Bruges is Belgium’s most preserved medieval town, and its beautiful architecture attracts more than two million visitors every year. From our perspective, this is the pick of all the places that we have seen so far. In every part of the old city and the path towards it, this is by far the prettiest city that we have seen since beginning our travels.

As we were there on the National Day and the day after the finishing of a major festival, we did not see Bruges at its best. There were temporary structures and scaffolding up around the main square (Jan van Eyck Square) and all of the catering elements were still in place or being pulled down. Despite all of this, we still thought it was the prettiest town that we had visited. We were able to see past the mess to the town underneath, and it was stunning.

Getting around Bruges is pretty easy.

The walking is calm, easy and flat and the Canal boats are simple to find and easy to ride.

But if you really want to get around the horse and cart options are a charming way clip clop along the cobblestoned streets.

The biggest issue you will face when visiting is that there are a number of towers and not a lot of room to photograph them. So you spend a lot of time taking upward photos that really do not do the target structures justice.

The Belfry of Bruges stands right in the heart of town and is 83 meters tall. Built in the 15th century there is a 366-step climb to the top that is usually available (but not on the day we were here. On the hour the tower rings out a peal from the bells. 

As you can see from our photo trucks and scaffolding were ruining our photos, but not detracting from the charm and architecture.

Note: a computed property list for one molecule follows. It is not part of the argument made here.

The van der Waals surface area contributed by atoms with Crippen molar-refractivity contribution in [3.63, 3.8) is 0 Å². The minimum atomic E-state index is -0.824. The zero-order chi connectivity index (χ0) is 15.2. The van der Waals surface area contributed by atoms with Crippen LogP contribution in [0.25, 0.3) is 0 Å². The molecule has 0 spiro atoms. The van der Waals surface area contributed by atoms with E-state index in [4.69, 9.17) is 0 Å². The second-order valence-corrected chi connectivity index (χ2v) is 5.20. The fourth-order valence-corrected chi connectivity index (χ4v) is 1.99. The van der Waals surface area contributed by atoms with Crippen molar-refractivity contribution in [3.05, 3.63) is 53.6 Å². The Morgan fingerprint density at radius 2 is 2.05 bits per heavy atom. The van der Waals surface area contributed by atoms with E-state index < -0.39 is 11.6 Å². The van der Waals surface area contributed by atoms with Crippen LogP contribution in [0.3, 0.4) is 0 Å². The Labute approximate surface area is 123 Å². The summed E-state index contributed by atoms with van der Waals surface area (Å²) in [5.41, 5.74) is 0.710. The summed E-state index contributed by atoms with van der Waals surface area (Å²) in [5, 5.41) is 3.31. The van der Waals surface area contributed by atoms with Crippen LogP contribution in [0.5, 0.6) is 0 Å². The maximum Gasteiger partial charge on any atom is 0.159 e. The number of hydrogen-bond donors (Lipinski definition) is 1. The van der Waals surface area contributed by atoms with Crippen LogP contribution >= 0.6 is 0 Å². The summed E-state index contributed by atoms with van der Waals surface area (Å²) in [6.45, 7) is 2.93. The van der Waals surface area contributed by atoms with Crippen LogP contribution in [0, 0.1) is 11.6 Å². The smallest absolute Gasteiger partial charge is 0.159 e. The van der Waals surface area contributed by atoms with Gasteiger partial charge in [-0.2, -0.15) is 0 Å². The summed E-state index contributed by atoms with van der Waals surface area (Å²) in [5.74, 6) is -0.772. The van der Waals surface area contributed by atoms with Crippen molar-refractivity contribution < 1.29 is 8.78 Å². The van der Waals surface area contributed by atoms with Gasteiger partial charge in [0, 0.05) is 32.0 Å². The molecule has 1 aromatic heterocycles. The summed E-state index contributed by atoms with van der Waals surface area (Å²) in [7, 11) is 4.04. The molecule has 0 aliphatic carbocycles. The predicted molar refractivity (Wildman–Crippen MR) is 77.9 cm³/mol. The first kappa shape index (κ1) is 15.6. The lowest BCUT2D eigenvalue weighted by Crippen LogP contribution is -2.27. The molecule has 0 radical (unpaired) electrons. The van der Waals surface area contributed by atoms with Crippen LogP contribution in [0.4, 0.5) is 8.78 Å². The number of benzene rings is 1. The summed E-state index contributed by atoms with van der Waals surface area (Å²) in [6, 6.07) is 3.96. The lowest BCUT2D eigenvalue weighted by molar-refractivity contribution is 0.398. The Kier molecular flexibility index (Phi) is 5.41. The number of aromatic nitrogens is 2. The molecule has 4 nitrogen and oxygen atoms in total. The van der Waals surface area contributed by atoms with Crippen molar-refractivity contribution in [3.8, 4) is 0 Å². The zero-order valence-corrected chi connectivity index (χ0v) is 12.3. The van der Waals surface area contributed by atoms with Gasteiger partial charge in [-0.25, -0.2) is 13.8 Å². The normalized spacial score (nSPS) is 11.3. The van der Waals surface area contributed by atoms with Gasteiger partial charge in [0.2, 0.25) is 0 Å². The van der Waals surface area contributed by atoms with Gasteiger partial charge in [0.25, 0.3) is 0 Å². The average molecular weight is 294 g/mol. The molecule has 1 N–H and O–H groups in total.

Bruges Markt has been holding a weekly market since 1985. The guild houses have all been converted into restaurants around the outside. 

The view of the main canal from the St Boniface Bridge.

While the bridge is fairly modest, its position along the canal makes it a favourite as it provides canal views as well as views of the Church of Our Lady.

It was built in the early-20th-century.

Basilica of the Holy Blood is home to a phial which is said to carry a cloth soaked in Jesus Christ’s blood.

The 112-meter-high spire of the Church of Our Lady (Onze Lieve Vrouwekerk) is the tallest in Belgium.

Work began on the nave and aisles around 1230, the outermost aisles and chapels were added in the 14th and 15th centuries.

The Madonna of Bruges is a marble sculpture by Michelangelo of the Virgin and Child.

It now sits in the Church of Our Lady in Bruges, Belgium.

Sadly this was not open due to the Denmark day festivities.

Bruges is lovely

The one thing that Bruges has a ton of is the high end chocolatiers, they are almost everywhere. The next most common stores are the tourist trinket shops and then the waffle houses.

And of course, who could leave Belgium without sampling one of their infamous Belgian Waffles.

Belgian Beer

When it comes to beer, Belgium is the king. The country counts more than 200 active breweries, including the world’s largest brewer (AB InBev) and dozens of small local breweries, some centuries old. This number then further increased since the recent specialty beer fad came to town.

The most known abbey beers are Trappist beers (which can only be brewed within the abbey walls). Trappists are one of the many religious orders in Belgium. Many beers can also be sold with different alcohol content, starting at 5-6% and going as high as 11-12%.

Like the Dutch, the Belgians have embraced the special glass for each beer (not sure which one actually came first). Whichever one of them started it, it is a fantastic way of taking the beer-drinking experience to another level.

There are over 1600 registered beers in Belgium. While we were able to dip our toe into this pool, that is about as good as we could get. A few days does not allow for two people to make a dent in a list of 1600+.

The right glass

The Belgian experience suggests that the glasses help bring out the best in your beer.  

Different types of beer glasses help compliment different styles.  

With the right combination of beer and glass, the aroma, taste and steady carbonation of the beer will be greatly complimented. The blurb suggest that you “Think of the glass as a suit or dress that fits you SO WELL and calls attention to all the right parts, showing no flaws”.  

That is the job of the glass.